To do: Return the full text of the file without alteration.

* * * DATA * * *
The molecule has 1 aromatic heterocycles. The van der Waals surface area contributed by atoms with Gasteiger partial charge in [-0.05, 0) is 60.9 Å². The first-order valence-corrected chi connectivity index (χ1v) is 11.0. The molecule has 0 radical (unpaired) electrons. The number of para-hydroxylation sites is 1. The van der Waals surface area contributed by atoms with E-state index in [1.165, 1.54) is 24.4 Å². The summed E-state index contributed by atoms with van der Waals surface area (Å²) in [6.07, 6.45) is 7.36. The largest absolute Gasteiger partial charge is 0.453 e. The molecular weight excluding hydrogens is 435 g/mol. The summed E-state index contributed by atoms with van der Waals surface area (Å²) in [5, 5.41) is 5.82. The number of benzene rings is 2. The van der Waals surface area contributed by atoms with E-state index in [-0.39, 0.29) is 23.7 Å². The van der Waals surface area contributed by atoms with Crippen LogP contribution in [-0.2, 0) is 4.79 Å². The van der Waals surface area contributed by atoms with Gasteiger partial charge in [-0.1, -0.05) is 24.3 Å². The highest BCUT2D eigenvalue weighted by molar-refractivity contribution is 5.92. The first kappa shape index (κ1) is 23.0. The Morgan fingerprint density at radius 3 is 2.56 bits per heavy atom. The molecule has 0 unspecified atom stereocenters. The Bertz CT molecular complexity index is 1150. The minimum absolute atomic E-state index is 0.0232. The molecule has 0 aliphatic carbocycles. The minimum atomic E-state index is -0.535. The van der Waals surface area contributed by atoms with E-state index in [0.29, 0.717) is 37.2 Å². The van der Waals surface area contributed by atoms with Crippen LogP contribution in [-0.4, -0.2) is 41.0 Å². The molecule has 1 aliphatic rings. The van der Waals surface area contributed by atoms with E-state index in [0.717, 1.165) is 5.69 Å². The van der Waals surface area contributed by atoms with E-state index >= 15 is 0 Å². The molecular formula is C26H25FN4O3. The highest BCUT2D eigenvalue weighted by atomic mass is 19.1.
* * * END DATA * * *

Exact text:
The molecule has 1 aromatic heterocycles. The van der Waals surface area contributed by atoms with Gasteiger partial charge in [-0.05, 0) is 60.9 Å². The first-order valence-corrected chi connectivity index (χ1v) is 11.0. The molecule has 0 radical (unpaired) electrons. The number of para-hydroxylation sites is 1. The van der Waals surface area contributed by atoms with E-state index in [1.165, 1.54) is 24.4 Å². The summed E-state index contributed by atoms with van der Waals surface area (Å²) in [6.07, 6.45) is 7.36. The largest absolute Gasteiger partial charge is 0.453 e. The molecular weight excluding hydrogens is 435 g/mol. The summed E-state index contributed by atoms with van der Waals surface area (Å²) in [5, 5.41) is 5.82. The number of benzene rings is 2. The van der Waals surface area contributed by atoms with E-state index in [-0.39, 0.29) is 23.7 Å². The van der Waals surface area contributed by atoms with Crippen LogP contribution in [-0.2, 0) is 4.79 Å². The van der Waals surface area contributed by atoms with Gasteiger partial charge in [-0.1, -0.05) is 24.3 Å². The highest BCUT2D eigenvalue weighted by molar-refractivity contribution is 5.92. The first kappa shape index (κ1) is 23.0. The Morgan fingerprint density at radius 3 is 2.56 bits per heavy atom. The molecule has 0 unspecified atom stereocenters. The Bertz CT molecular complexity index is 1150. The minimum absolute atomic E-state index is 0.0232. The molecule has 0 aliphatic carbocycles. The minimum atomic E-state index is -0.535. The van der Waals surface area contributed by atoms with E-state index in [0.29, 0.717) is 37.2 Å². The van der Waals surface area contributed by atoms with Crippen LogP contribution in [-0.4, -0.2) is 41.0 Å². The molecule has 1 aliphatic rings. The van der Waals surface area contributed by atoms with E-state index in [0.717, 1.165) is 5.69 Å². The van der Waals surface area contributed by atoms with E-state index >= 15 is 0 Å². The molecular formula is C26H25FN4O3. The highest BCUT2D eigenvalue weighted by atomic mass is 19.1.